Mapping Minor Characters in the Penny Periodical Press

by Kristen Starkowski

Throughout the late 1830s and early 1840s, penny serialists like Edward Lloyd, George W.M. Reynolds, and Thomas Peckett Prest published works with titles adapted from Charles Dickens. The Pickwick Papers became The Penny Pickwick, Oliver Twist became Oliver Twiss, and Nicholas Nickleby became Nikelas Nickelbery. As a Center for Digital Humanities Graduate Fellow at Princeton University, I set out to examine just how similar these spinoffs were to Dickens’s originals.

After trips to the British Library and Bodleian Library, I realized that while these hack writers adapted Dickens’s characters and titles, they also took the stories in new directions, particularly in terms of character. But I needed a way to quantify my sense of character space in these spinoffs compared to Dickens’s originals, so I turned to the digital humanities and, specifically, to social network analysis.

I started out by examining Oliver Twist and two penny spinoffs of the novel, both called Oliver Twiss (one by “Poz” and the other by “Bos”). The two spinoffs were not equally successful in the working-class literary market, with Bos’s Twiss running seventy-nine weekly numbers and Poz’s running only four. The storylines are also incredibly different, even though both writers tailored their serials to a working-class readership.

Over the two terms of my fellowship, I collected data about the three texts in a spreadsheet. I divided the serials up by scene, and took note of which characters appeared in each scene, and whether they spoke, were part of the setting or background, or were merely mentioned by another character. I counted scenes based on the setting in which plots and sub-plots unfolded. When the narrative or action moved elsewhere, I started collecting data about that segment of the text under a new scene. In some scenes, specific characters appeared or were mentioned by other characters several times, and in these cases, I only counted the character once per scene. After gathering this data, I imported it into Cytoscape, an open source program that generates network visualizations.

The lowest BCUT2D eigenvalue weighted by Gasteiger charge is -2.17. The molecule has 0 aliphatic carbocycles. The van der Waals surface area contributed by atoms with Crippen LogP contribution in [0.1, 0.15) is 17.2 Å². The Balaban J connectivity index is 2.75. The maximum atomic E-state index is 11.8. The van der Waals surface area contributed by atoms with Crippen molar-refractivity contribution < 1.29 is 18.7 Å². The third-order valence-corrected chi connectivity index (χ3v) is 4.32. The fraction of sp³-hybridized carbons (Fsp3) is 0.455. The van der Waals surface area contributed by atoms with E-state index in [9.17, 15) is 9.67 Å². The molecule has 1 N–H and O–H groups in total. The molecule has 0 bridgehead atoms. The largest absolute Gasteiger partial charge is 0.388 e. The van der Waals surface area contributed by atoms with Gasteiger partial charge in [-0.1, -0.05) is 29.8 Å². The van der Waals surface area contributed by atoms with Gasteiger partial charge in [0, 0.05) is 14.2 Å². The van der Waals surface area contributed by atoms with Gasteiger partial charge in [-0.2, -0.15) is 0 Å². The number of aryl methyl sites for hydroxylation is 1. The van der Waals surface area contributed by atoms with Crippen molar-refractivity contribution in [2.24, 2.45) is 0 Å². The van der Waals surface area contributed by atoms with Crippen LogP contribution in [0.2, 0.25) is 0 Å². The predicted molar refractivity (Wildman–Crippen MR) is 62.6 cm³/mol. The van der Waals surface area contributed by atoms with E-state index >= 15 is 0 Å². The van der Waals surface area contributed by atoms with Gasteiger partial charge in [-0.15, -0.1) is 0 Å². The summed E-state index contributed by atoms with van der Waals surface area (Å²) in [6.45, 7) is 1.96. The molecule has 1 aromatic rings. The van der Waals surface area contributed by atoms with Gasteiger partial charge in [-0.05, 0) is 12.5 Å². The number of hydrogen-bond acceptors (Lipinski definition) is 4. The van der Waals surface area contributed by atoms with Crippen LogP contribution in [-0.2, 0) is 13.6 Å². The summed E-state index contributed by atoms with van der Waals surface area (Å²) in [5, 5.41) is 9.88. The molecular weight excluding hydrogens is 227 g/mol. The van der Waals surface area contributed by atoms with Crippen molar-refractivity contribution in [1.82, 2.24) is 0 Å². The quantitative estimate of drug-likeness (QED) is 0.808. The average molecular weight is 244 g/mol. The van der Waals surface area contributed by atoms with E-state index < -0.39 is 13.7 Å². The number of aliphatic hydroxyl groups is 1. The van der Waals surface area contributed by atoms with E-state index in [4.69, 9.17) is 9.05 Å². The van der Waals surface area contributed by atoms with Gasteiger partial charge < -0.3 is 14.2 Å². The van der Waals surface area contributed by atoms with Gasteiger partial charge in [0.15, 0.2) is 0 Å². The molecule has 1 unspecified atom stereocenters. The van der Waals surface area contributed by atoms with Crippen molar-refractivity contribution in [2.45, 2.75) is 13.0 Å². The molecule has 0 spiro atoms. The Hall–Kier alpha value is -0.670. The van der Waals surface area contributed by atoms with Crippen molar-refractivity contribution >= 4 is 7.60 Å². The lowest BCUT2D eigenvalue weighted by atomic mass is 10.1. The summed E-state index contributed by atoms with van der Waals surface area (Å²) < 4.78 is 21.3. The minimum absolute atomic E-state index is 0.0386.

Here is an image of the network I generated based on Bos’s Oliver Twiss.

Figure One: Network Graph of Oliver Twiss by the author.

In this network, major characters are shown in green, minor characters are shown in dark purple, and the scenes that connect characters are shown in light purple. A larger circle means that a character is connected to more scenes in the novel, relative to all of the other characters.

When read alongside the network of Poz’s Twiss, this visualization shows that minor characters in Dickens’s novels often became major characters in the penny spinoffs. For example, after examining the network above, we see that the equivalents to Mr. Brownlow’s (Mr. Beaumont’s) domestics emerge as relatively major figures when character space is determined by scene. Such characters include Mrs. Tidy, Mr. Beeswing, and Tom Trot. Oftentimes, characters who earn more page space in the spinoffs were flattened in the originals. More notably, the characters who emerge as more central in these visualizations were often servants or vagrants. When combined with close reading, then, this digital project helps to illuminate the extent to which penny publishers re-wrote Dickens’s minor characters in ways that would have resonated with their lower and working-class readership.

To read more about this project, see Kristen Starkowski, “‘Our Delectable Works’: Characterological Novelty in Penny ‘Plagiarisms’ of Oliver Twist.Victorian Review 45.2, pp. 271-292.

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